CONVENTIONAL WISDOM has it that Silicon Valley is triumphantly leading the United States toward ever greater prosperity as the American economy shifts out of manufacturing into new information-based businesses.
So far the euphoria about the New Economy has come in for remarkably little reality checking — but there are reasons to believe that the economic promise of America’s new information-based businesses has been greatly exaggerated. Evidence is mounting that the United States has been too hasty in allowing its advanced manufacturing industries to fade away. This applies in spades to the American electronic hardware industry, which has become almost entirely hollowed out thanks to the trend for major corporations in Silicon Valley and elsewhere to out-source components, subassemblies and even entire products from East Asia.
One problem with America’s embrace of the Information Economy is that it creates an unbalanced mix of jobs — a surfeit of jobs for a few highly intelligent workers and virtually no jobs for anyone else. The postindustrial trend is also associated with a pattern of slow income growth in the United States in recent decades.
At last count the United States was bested in per-capita income by no less than six manufacturing-oriented nations — Switzerland, Germany, Japan, Denmark, Austria and Sweden.
The Information Economy has clearly accelerated the deterioration in America’s troubled balance of payments. Information-based businesses are notably weak exporters. Typically, they do only about one-tenth as much exporting as the manufacturing industries that the United States has been abandoning.
The reason for the poor export performance of information-based companies is no fault of the companies themselves. But it is still a fact of life that American policy-makers must confront. One reason for the poor exports is piracy, which is generally a far bigger problem in export markets than at home. Foreign governments just don’t care that much about making sure American information businesses get paid for their products.
Another reason for the Information Economy’s poor export performance is that information-based products are culture-specific. Thus they are more or less unsaleable in foreign markets. Most American information-based companies do not find it worthwhile to do the necessary adaptations. Even in the minority of cases where companies invest in such adaptation, the benefit to the American balance of payments is generally disappointing. Such adaptation is generally carried out outside the United States and the heavy costs incurred cut deeply into the net revenues remitted to the United States.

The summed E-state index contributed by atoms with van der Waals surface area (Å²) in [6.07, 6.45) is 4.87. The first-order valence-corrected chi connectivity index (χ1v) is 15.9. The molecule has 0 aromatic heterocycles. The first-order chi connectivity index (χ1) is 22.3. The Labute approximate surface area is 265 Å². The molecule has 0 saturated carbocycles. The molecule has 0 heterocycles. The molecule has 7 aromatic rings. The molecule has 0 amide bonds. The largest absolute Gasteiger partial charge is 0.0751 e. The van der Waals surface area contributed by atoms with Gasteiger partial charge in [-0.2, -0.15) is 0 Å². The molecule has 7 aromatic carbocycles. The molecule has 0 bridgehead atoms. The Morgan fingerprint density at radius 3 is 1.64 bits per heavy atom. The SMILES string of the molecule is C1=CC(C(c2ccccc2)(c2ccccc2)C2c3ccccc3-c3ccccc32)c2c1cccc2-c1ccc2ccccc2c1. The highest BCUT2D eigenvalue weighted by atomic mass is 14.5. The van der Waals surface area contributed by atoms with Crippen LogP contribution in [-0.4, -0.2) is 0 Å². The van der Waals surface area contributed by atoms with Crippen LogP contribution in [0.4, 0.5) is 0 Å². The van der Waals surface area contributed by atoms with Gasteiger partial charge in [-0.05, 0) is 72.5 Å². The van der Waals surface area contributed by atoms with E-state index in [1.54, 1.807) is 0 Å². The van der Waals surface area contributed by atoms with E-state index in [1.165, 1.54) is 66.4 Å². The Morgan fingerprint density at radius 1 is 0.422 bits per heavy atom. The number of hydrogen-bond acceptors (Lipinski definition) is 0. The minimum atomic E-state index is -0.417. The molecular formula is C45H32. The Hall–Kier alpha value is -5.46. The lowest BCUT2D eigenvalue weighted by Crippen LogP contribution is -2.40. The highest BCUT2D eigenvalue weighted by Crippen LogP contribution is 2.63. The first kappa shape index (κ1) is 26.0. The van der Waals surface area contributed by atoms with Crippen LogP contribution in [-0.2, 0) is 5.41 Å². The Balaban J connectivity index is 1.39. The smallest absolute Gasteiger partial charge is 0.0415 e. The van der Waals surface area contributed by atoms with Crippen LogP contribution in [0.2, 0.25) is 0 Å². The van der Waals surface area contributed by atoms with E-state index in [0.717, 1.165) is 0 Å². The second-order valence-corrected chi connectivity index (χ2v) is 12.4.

Thus, although American software companies see themselves as globe-girdling giants, they derive little of their revenues from abroad, typically well under 10 percent. Even mighty Microsoft, blessed as it is with a global lock on personal computer operating system software, is a disappointing player in world markets. Its exports totaled only $2.9 billion in 1998, just 20 percent of its total sales of $14.5 billion. By comparison, traditional manufacturing powerhouses such as Boeing derive close to 50 percent of their revenues from exports. And in the electronic components industry, which is increasingly dominated by Asian companies, export ratios are even higher. It is estimated, that more than 70 percent of the entire output of the Japanese liquid crystal display industry is exported.
New Age prophets have swept the trade implications of the Information Economy under the carpet — but signs are that the truth will soon be out. Already, as the trade figures for June have indicated, America’s trade deficits are threatening to spiral out of control. At $24.6 billion, the June deficit was the worst ever recorded. It represented an increase of 78 percent over last year. And it means that the cumulative deficits for the first half of 1999 came to $118.1 billion — an increase of more than 49 percent on the record total of $78.8 billion in the first half of 1998.
The result is that Wall Street analysts are talking about a deficit approaching more than $250 billion for 1999, versus last year’s record of $168.6 billion. If the trade position continues to deteriorate, the United States is headed for a major dollar crisis — and for a major review of the efficacy of the Information Economy.
Eamonn Fingleton is the Tokyo-based author of “In Praise of Hard Industries: Why Manufacturing, Not the Information Economy, Is the Key to Future Prosperity” (Houghton Mifflin, 1999